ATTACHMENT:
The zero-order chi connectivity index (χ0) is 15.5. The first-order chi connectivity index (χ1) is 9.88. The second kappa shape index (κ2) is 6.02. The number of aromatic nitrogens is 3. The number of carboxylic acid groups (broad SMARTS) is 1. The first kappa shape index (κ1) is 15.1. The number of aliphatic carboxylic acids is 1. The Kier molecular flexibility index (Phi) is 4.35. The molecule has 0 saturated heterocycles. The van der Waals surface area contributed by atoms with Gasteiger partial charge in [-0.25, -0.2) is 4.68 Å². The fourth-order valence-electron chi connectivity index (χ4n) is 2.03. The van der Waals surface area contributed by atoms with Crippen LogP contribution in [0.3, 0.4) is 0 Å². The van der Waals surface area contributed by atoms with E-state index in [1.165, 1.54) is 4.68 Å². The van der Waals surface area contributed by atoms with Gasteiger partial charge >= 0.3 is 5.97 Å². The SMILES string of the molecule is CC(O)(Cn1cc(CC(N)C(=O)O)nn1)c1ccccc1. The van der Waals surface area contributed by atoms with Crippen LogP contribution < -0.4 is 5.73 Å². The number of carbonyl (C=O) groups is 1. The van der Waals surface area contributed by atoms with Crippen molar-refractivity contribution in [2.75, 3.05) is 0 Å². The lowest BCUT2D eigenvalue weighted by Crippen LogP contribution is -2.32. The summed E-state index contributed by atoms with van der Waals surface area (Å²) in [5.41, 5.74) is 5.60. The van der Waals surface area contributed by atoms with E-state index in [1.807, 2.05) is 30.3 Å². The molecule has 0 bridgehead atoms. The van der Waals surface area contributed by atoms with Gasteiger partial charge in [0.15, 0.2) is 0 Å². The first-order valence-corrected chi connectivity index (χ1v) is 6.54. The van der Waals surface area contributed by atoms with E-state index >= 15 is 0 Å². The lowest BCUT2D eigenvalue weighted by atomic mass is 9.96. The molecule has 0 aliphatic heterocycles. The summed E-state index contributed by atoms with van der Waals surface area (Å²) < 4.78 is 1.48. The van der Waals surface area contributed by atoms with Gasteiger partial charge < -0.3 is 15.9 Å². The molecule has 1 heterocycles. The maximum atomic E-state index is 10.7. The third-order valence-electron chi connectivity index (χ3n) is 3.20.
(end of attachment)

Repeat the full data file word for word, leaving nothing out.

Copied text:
The zero-order chi connectivity index (χ0) is 15.5. The first-order chi connectivity index (χ1) is 9.88. The second kappa shape index (κ2) is 6.02. The number of aromatic nitrogens is 3. The number of carboxylic acid groups (broad SMARTS) is 1. The first kappa shape index (κ1) is 15.1. The number of aliphatic carboxylic acids is 1. The Kier molecular flexibility index (Phi) is 4.35. The molecule has 0 saturated heterocycles. The van der Waals surface area contributed by atoms with Gasteiger partial charge in [-0.25, -0.2) is 4.68 Å². The fourth-order valence-electron chi connectivity index (χ4n) is 2.03. The van der Waals surface area contributed by atoms with Crippen LogP contribution in [0.3, 0.4) is 0 Å². The van der Waals surface area contributed by atoms with E-state index in [1.165, 1.54) is 4.68 Å². The van der Waals surface area contributed by atoms with Gasteiger partial charge >= 0.3 is 5.97 Å². The SMILES string of the molecule is CC(O)(Cn1cc(CC(N)C(=O)O)nn1)c1ccccc1. The van der Waals surface area contributed by atoms with Crippen LogP contribution < -0.4 is 5.73 Å². The number of carbonyl (C=O) groups is 1. The van der Waals surface area contributed by atoms with Crippen molar-refractivity contribution in [2.75, 3.05) is 0 Å². The lowest BCUT2D eigenvalue weighted by Crippen LogP contribution is -2.32. The summed E-state index contributed by atoms with van der Waals surface area (Å²) in [5.41, 5.74) is 5.60. The van der Waals surface area contributed by atoms with E-state index in [1.807, 2.05) is 30.3 Å². The molecule has 0 bridgehead atoms. The van der Waals surface area contributed by atoms with Gasteiger partial charge in [0.15, 0.2) is 0 Å². The first-order valence-corrected chi connectivity index (χ1v) is 6.54. The van der Waals surface area contributed by atoms with E-state index >= 15 is 0 Å². The lowest BCUT2D eigenvalue weighted by atomic mass is 9.96. The molecule has 0 aliphatic heterocycles. The summed E-state index contributed by atoms with van der Waals surface area (Å²) < 4.78 is 1.48. The van der Waals surface area contributed by atoms with Gasteiger partial charge < -0.3 is 15.9 Å². The molecule has 1 heterocycles. The maximum atomic E-state index is 10.7. The third-order valence-electron chi connectivity index (χ3n) is 3.20.